Roundup of Resources for Literacy and Reading – January 2010

Literacy Reading News RoundupWelcome to “ten” … let’s hope it’s a perfect year! To get you started, I’ve pulled together our first monthly Roundup of New Resources for the year. When Jen Robinson and I retooled the weekly Children’s Literacy and Reading News Roundups, we gave cool tools a home of their own.

The RoNR is published during the first week of each month. I am adding categories to complement the sections Jen and I use in the weekly collections.

Literacy and Reading Programs

Who am I to question a Chook in love? Over at the Book Chook blog, Susan Stephenson has a wonderful review of Questionaut, an online game on the BBC website. From Susan: “Questionaut is great for encouraging literacy skills because there is so much reading in it. The questions are all in English, and correct answers give you fuel to power your journey. I think it would be ideal for Senior Primary students with some parental help, but best for high school age. Questions I did covered English, Maths, Science.”

One of the great things about the blogosphere is how we share information and promote each others’ work (as opposed to recreating the wheel). Over at Teach with Picture Books, Keith Schoch looked at the search paths that lead from google to his blog and then identified additional resources that can help people looking for reading skills lists using picture books. The ATN Reading List, maintained by Nancy Keane and others, boasts 1,400 lists, including a focused reading skills list (which Keith created). This list fills the need of those looking for “reading skills and strategies.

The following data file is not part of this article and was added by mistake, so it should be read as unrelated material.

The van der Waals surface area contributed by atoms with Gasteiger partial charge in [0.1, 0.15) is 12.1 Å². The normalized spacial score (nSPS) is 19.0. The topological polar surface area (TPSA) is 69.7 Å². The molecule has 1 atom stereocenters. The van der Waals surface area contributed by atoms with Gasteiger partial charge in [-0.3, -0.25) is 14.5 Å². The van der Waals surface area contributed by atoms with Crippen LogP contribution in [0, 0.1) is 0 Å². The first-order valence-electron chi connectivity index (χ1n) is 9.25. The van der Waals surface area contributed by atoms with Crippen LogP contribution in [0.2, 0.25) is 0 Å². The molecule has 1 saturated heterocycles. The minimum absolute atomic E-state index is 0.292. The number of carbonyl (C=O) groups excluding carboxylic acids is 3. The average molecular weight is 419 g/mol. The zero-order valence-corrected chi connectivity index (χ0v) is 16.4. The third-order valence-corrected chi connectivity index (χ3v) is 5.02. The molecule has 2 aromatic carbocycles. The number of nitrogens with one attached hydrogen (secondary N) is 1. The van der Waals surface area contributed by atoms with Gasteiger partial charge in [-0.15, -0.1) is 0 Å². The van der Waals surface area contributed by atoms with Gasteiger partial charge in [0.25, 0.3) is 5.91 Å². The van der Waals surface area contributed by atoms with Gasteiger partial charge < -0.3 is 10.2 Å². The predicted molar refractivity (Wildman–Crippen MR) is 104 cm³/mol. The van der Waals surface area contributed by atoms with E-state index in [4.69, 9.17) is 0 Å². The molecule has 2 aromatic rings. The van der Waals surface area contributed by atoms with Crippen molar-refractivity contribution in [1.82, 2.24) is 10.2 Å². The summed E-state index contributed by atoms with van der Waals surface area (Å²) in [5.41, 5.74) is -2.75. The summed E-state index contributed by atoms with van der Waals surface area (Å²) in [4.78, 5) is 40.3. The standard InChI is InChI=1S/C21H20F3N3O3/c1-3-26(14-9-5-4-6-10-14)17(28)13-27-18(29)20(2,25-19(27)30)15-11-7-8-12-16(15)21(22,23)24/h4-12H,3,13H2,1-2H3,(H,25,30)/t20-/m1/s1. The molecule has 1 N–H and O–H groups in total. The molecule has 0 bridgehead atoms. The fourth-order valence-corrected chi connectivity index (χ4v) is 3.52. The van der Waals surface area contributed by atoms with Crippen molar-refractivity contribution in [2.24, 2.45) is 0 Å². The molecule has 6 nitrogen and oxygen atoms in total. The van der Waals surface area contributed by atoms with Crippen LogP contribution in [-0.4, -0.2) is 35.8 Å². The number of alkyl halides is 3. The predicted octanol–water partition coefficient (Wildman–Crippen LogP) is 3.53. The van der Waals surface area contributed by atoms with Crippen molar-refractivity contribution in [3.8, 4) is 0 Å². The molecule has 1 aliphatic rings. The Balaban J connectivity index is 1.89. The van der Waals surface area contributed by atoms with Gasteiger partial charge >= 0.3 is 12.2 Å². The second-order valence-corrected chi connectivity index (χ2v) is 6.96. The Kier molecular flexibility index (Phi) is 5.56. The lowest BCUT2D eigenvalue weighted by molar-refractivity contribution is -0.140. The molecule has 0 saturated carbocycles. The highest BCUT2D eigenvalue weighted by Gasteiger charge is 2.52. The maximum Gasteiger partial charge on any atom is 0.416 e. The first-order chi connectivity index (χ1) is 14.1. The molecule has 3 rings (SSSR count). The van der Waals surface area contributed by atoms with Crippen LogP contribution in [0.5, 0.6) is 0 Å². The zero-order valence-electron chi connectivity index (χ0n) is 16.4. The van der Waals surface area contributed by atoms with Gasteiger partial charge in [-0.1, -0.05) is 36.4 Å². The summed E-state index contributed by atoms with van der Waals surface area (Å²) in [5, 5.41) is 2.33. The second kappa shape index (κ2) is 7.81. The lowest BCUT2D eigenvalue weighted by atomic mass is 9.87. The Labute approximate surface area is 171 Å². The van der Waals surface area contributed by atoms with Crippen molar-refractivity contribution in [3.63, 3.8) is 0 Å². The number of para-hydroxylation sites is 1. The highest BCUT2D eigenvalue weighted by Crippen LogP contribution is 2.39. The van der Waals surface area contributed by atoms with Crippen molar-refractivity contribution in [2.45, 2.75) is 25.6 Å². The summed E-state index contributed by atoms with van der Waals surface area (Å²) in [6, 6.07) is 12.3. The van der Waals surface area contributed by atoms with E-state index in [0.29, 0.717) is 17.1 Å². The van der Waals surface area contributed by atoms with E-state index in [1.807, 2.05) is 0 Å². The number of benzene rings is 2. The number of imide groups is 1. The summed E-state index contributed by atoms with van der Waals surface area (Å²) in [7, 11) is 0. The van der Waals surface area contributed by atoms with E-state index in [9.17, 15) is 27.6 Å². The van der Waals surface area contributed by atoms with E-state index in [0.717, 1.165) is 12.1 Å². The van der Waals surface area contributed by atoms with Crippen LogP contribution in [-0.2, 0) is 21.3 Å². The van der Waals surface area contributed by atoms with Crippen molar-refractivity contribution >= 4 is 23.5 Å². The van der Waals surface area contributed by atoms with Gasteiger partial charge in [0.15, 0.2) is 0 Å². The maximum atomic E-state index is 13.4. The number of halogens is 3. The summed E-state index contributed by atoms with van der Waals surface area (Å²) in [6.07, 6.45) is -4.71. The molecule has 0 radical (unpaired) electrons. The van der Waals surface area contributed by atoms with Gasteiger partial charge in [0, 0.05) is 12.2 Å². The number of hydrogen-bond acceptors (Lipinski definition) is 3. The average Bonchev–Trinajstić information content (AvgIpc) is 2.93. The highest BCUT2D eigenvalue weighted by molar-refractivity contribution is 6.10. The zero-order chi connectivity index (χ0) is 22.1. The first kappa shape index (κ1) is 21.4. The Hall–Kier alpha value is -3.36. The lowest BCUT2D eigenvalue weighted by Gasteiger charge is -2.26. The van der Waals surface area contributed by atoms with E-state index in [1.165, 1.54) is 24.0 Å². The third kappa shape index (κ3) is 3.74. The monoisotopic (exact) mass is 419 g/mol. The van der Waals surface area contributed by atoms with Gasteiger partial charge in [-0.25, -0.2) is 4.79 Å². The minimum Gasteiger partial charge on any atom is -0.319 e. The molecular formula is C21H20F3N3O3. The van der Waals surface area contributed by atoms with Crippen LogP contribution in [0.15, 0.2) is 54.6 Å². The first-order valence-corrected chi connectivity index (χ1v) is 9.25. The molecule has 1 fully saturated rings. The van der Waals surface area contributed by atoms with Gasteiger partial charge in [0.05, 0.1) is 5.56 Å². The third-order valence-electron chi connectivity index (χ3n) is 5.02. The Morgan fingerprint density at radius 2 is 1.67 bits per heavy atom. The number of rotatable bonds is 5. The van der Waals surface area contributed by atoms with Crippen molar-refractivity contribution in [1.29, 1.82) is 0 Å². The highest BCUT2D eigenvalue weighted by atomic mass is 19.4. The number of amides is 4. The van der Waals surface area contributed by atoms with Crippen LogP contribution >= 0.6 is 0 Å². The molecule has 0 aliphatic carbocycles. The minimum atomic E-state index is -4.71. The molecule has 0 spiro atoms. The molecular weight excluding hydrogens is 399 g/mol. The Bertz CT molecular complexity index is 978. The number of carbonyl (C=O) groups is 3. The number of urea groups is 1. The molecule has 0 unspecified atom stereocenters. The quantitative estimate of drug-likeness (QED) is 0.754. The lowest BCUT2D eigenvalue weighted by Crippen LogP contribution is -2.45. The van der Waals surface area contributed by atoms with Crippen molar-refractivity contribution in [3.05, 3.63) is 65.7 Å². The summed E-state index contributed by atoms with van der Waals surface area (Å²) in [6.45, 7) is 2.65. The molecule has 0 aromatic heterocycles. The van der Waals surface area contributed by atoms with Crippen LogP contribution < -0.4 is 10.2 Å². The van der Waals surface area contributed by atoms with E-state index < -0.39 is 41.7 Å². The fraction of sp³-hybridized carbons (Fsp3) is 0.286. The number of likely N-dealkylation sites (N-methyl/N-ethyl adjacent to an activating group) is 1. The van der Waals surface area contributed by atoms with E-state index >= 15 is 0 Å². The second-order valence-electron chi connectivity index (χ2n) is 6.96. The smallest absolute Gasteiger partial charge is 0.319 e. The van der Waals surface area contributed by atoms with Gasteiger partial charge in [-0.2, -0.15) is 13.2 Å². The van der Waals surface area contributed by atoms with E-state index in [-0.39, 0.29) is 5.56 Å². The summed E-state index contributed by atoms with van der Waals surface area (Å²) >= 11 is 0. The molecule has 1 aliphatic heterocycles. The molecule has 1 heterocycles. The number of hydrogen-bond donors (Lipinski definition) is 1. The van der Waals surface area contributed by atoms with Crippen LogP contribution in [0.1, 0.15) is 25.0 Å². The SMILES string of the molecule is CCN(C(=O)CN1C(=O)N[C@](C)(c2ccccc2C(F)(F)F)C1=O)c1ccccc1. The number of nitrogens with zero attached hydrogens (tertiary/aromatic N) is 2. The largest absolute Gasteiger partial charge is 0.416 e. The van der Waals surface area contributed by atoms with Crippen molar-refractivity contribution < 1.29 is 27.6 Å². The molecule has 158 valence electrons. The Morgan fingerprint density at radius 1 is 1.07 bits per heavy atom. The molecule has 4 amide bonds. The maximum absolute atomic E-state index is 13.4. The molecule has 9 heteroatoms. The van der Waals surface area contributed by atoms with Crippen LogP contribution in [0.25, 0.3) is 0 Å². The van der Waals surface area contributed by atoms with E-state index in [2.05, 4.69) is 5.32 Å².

In a follow-up post, Keith offers a link to the La Villita Elementary (Texas) webpage, which has a list of picture books to teach 6 Traits of Writing.

Ideally, we get the chance to read with our kids every day. But life sometimes intercedes, and we can’t always be home to do that. I have written in the past about creating book recordings, where you create an audio book that your child can listen to when they can’t hear you in person. kicks this up a notch. On this website, you can “record your voice reading your children’s favourite bedtime story set to a magical soundtrack.” There are currently 14 titles in the collection, several of which are not available in the United States. Thanks to M Bromberg at the BookBag blog for the introduction.

15 responses to “Roundup of Resources for Literacy and Reading – January 2010

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  9. Dear Reading Tub. A big hello from over here in England. Thanks so much for talking about us. You made a point about some titles being unavailable in the USA. Only Snail and the Whale and Room on the Broom are unavailable due to licensing issues however, all other titles are available. These include favorites such as Laura’s Star, Laura’s Secret and Mucky Pup among others.
    At you can indeed record yourself reading a choice of Children’s story books. We do it using a ‘karaoke’ style reader which times your voice perfectly so, when you say “The lightning crashed”, the lightniong crashes! The dog barks, the door knocks, the cow moos, all timed perfectly to your voice.
    Please have a look and try us free at
    Thanks very much,
    Chris Coombs
    Creative Director

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